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Windows RT 8.1 in the Enterprise

Introduction

With the release of Windows RT 8.1, new capabilities and features requested by enterprises have been added to the Windows RT platform, including:

  • Improved e-mail, with the addition of a full-featured version of the Outlook 2013 client used by so many enterprises today, as well as greatly enhanced versions of the built-in Mail, Calendar, and People apps.
  • Better connectivity to corporate networks, with built-in VPN clients for Microsoft (Windows Server), F5, Juniper, Check Point, and Dell SonicWall infrastructures.
  • Enhanced manageability, through open and expanded mobile device management (MDM) support built into the operating system (leveraged by Windows Intune as well as third-party MDM tools).
  • App platform enhancements, adding support for specialized USB peripherals used in many point-of-sale, data collection, and other specialized line-of-business scenarios.  This can be combined with Assigned Access, which allows a device to be configured to run a single app.
  • New offline data synchronization options, enabling full disconnected use with SkyDrive and Work Folders.
  • New security capabilities, with device registration through Workplace Join, remote business data removal if devices are lost or stolen, and many additional security improvements throughout the Windows RT 8.1 operating system.
  • Enablement of new hardware features, with support for integrated biometrics, wired Ethernet, Miracast wireless displays, mobile broadband (3G/4G), high DPI displays, smaller device form factors, and near-field communication (NFC).
  • Usability improvements, with refinements to the Start Screen experience, more consistency in app behaviors, and better discoverability in the UI, as well as new training and help tutorials.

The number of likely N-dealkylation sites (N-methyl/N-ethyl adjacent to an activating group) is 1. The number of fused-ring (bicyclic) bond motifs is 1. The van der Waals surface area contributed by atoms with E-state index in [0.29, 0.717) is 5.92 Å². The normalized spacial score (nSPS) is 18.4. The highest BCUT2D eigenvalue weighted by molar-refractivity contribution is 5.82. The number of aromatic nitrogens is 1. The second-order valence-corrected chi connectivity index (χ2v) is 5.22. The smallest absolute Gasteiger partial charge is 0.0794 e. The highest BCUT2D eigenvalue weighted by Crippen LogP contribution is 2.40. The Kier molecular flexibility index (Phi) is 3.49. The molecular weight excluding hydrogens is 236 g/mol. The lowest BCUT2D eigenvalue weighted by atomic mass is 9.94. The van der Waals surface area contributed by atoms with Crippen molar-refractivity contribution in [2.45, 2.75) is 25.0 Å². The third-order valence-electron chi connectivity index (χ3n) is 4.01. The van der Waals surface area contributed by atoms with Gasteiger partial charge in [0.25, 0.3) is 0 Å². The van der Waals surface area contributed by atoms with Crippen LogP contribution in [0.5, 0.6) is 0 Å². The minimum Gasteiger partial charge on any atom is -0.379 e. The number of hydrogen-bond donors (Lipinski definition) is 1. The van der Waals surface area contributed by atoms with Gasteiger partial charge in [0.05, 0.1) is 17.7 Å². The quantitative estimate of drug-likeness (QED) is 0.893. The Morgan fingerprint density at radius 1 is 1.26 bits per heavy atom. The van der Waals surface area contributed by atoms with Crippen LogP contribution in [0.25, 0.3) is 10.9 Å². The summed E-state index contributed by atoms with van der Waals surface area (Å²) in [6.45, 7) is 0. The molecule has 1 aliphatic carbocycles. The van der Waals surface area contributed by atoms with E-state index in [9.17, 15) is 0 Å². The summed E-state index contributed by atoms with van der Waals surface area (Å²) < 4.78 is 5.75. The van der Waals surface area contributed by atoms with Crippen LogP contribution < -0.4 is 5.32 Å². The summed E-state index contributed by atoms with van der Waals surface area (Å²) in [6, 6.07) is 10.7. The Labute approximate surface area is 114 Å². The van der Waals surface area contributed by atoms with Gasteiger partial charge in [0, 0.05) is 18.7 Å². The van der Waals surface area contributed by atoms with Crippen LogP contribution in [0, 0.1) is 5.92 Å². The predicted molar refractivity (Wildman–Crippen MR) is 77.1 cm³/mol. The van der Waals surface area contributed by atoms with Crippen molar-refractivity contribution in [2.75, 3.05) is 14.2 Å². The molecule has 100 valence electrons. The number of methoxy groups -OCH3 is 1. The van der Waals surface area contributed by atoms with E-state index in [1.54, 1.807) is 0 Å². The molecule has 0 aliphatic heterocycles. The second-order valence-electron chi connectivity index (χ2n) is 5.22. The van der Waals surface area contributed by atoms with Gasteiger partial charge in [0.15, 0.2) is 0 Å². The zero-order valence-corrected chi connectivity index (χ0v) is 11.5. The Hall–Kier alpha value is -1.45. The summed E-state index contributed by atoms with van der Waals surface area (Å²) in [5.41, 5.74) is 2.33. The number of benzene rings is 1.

These changes mean that Windows RT 8.1 can be used in a broader set of enterprise scenarios than were possible with the original Windows RT release. Specifically, we believe that devices with Windows RT 8.1 are particularly well-suited for a few key scenarios:

  • Companion devices. For those that have an existing desktop or laptop that is used for their primary business tasks, a Windows RT 8.1 tablet is well-suited for use as a lightweight companion device – in meetings, at home, while traveling, and so on.
  • Line-of-business uses. Many businesses create apps for specific purposes, then need devices that run only those apps. Because Windows RT 8.1 devices are low-cost, lightweight, and have long battery life, they are well-suited for these line-of-business app scenarios.
  • Primary device replacements, for a limited subset of business users. Some employees (for example some business executives) may not require the power or capabilities of existing laptop or desktop PCs. As long as they have access to the general productivity functionality (for example, Office, Outlook, and the web) needed for their day-to-day work, a Windows RT 8.1 device may have everything they need.

You may find additional or different scenarios in your business; every user is different, and every scenario may have different requirements. Consider your key capabilities (as described in this document) and choose a device based on those specific needs.